Just one example of this: Most hospitals, built with federal
assistance under the Hill-Burton funding program, are required to
provide a certain amount of free care to indigent patients who do not
qualify for Medicaid or Medicare, but who also have no assets. But as
anyone who has gone to a hospital emergency room without an insurance
card knows, when the bill comes for such treatment, it can easily top
$2000 for just a quick exam by a nurse practitioner and a dose of
aspirin. Why? Because the hospitals want these absurdly inflated
charges to count against their “uncompensated care” obligation. They
know that poor patients are never going to pay these bills, so they
later just shift them into their “free care” column. Insurers like Blue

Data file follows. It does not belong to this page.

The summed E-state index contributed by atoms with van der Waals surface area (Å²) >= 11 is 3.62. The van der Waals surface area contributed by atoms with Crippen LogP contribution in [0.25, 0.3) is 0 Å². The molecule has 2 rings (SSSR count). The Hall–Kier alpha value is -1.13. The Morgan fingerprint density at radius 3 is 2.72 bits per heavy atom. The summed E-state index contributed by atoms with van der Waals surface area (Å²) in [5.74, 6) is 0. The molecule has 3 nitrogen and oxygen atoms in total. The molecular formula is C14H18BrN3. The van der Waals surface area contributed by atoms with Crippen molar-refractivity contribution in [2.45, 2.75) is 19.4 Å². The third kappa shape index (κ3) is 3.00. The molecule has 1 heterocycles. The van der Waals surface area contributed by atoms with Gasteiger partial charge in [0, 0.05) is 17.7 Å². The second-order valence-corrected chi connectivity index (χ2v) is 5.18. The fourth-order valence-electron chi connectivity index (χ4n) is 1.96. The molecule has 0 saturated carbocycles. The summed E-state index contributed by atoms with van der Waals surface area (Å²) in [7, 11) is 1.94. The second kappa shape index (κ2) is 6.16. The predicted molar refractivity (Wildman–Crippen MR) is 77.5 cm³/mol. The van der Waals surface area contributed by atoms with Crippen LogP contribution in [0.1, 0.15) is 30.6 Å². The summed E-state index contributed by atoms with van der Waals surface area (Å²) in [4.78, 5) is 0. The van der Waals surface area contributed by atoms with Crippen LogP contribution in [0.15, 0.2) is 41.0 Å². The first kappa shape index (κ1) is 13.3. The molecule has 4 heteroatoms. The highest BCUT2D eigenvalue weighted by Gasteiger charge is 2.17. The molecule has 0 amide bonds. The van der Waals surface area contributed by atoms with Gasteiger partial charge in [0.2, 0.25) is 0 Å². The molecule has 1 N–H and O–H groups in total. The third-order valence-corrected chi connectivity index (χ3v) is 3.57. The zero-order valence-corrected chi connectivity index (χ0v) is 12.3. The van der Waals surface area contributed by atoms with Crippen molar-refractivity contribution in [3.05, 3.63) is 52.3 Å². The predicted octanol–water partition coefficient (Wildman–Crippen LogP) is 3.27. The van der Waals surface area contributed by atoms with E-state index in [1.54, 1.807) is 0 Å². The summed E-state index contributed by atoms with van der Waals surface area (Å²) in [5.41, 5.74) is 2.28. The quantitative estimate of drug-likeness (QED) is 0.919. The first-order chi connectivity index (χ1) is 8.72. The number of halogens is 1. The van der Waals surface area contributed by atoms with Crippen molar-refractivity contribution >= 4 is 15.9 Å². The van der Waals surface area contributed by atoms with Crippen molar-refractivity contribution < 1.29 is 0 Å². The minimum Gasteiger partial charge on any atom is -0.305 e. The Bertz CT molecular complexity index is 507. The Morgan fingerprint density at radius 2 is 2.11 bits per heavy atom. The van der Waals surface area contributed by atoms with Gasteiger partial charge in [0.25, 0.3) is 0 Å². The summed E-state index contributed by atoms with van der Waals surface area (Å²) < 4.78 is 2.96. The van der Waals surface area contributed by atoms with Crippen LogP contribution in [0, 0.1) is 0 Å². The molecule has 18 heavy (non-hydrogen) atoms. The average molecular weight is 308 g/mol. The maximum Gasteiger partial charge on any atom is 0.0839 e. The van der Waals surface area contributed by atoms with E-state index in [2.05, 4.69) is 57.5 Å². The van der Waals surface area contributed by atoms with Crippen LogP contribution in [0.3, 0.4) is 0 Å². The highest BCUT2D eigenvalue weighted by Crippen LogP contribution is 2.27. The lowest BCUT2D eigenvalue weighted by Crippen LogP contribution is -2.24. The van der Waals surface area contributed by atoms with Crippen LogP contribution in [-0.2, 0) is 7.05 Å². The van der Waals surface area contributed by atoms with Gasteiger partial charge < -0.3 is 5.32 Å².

Cross or state Medicare programs don’t reimburse them at anywhere near
those inflated rates, but that’s not the point.

In any event, where the big lie comes into play is in the
politicians’ refusal to consider simply making Medicare, the healthcare
program for the elderly, universal, which would effectively move the US
to a Canadian-style health system, with a few tweaks. Sure, making the
government the single insurer of all Americans would mean higher taxes,
but any honest accounting of this shift would have to consider how much
we ordinary middle-class and working-class Americans are paying now for
health care. For those who have employer-funded health plans, they are
typically paying anything from 20% to 100% of the premiums, or a
portion for themselves and 100% for other family members. These
payments can run into hundreds of dollars a month or even more. But
really, the sums being paid by the employer have to be added into the